- The concrete walls of the Panama Canal locks are 55 feet (17 meters) thick.
- In 2013, 12,045 ships traveled through the Panama Canal generating US$1.8 billion in tolls.
- Cruise ships pay US$134 per occupied berth which is over US$300,000 for a Panamax-size cruise ship. Container ships pay US$82 per full container and a Panamax ship can carry 5,000 containers. Vessels must also pay a myriad of additional charges and handling fees.
- It cost US$375 million to build the Panama Canal including US$10 million paid to Panama and US$40 million paid to the French Canal Company for the rights to the canal which they’d originally started and abandoned.
- The Panama Canal celebrated its 100th birthday on August 15, 2014. A lot of the original infrastructure, including the massive lock doors which hold back tons and tons of water, are still being used today.
- Scientists learned the hard way that malaria is caused by mosquitoes, not bad air (mal aire), during the building of the Panama Canal. More than 5,600 workers died during the US completion of the canal and as many as 22,000 died during the failed French attempt at the canal, many of them from malaria.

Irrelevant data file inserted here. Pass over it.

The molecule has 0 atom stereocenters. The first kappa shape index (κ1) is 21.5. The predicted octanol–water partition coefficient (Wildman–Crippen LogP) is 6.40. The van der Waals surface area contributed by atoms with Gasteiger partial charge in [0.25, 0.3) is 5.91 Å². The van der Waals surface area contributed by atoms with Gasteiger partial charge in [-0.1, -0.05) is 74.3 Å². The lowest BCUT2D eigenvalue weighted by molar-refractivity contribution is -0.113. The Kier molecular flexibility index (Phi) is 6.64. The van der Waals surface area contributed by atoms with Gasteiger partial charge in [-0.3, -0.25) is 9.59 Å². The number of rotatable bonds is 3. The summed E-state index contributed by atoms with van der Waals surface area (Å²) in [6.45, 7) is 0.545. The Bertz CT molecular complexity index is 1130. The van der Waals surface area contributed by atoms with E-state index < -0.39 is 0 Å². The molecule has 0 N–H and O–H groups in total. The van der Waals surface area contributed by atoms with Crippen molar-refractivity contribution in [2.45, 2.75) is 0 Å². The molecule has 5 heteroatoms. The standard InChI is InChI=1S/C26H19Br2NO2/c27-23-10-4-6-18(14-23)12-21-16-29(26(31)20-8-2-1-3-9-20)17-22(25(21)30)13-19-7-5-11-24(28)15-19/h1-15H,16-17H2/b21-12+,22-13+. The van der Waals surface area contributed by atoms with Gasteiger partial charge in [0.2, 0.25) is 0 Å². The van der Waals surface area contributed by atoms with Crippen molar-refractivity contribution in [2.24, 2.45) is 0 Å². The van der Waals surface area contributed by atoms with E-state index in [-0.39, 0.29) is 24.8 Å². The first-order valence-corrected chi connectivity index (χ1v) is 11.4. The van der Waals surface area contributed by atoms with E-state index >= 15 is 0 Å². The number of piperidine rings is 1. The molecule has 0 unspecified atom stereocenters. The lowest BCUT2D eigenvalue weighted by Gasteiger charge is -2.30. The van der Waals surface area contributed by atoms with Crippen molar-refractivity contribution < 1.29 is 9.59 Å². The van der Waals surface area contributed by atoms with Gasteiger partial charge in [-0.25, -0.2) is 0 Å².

- In 2011 Gary Saavedra, a champion surfer from Panama, rode a static wave through the Panama Canal for more than five hours covering more than 40 miles (64 km) and setting a Guinness Book of World Records milestone for the longest wave surfed in open water.
- In 1928 Richard Halliburton, an adventurer from the United States, paid 36 cents for the right to swim through the Panama Canal. He’s still in the Guinness Book of World Records as having paid the lowest toll ever on the Panama Canal and it’s a record that’s likely to stand since swimming through the canal was promptly banned.
- The United States had jurisdiction over the Panama Canal until full control went to Panama on December 31, 1999.
- The Panama Canal, which employs more than 10,000 people, operates 24 hours a day, seven days a week, 365 days a year.
Still want to know more about the Panama Canal? Read “The Path Between the Seas” by David McCullough, you big geek.
Bonus: There are two ways to sleep next to or even on the Panama Canal including in an abandoned US Army Radar Tower turned into a hotel on the banks of the canal and in Panama’s only houseboat hotel, right on canal waters. We’ll tell you all about that in our next post.
Read more about travel in Panama